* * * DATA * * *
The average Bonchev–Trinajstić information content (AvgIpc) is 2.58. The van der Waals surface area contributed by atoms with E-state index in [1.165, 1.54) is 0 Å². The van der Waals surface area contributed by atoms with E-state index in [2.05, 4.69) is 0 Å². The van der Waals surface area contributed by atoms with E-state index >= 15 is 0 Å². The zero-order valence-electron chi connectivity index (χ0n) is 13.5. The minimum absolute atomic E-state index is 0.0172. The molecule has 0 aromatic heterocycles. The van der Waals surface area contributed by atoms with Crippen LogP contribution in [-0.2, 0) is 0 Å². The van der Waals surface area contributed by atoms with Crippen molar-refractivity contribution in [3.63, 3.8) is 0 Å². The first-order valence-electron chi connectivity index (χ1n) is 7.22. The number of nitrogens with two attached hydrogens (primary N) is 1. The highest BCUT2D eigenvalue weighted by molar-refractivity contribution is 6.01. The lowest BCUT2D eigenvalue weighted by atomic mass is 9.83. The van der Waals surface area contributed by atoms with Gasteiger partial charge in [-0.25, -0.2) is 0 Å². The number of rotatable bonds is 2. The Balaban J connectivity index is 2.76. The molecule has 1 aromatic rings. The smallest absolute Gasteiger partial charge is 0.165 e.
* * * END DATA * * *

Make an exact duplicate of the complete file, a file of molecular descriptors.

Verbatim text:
The average Bonchev–Trinajstić information content (AvgIpc) is 2.58. The van der Waals surface area contributed by atoms with E-state index in [1.165, 1.54) is 0 Å². The van der Waals surface area contributed by atoms with E-state index in [2.05, 4.69) is 0 Å². The van der Waals surface area contributed by atoms with E-state index >= 15 is 0 Å². The zero-order valence-electron chi connectivity index (χ0n) is 13.5. The minimum absolute atomic E-state index is 0.0172. The molecule has 0 aromatic heterocycles. The van der Waals surface area contributed by atoms with Crippen LogP contribution in [-0.2, 0) is 0 Å². The van der Waals surface area contributed by atoms with Crippen molar-refractivity contribution in [3.63, 3.8) is 0 Å². The first-order valence-electron chi connectivity index (χ1n) is 7.22. The number of nitrogens with two attached hydrogens (primary N) is 1. The highest BCUT2D eigenvalue weighted by molar-refractivity contribution is 6.01. The lowest BCUT2D eigenvalue weighted by atomic mass is 9.83. The van der Waals surface area contributed by atoms with Gasteiger partial charge in [-0.25, -0.2) is 0 Å². The number of rotatable bonds is 2. The Balaban J connectivity index is 2.76. The molecule has 1 aromatic rings. The smallest absolute Gasteiger partial charge is 0.165 e.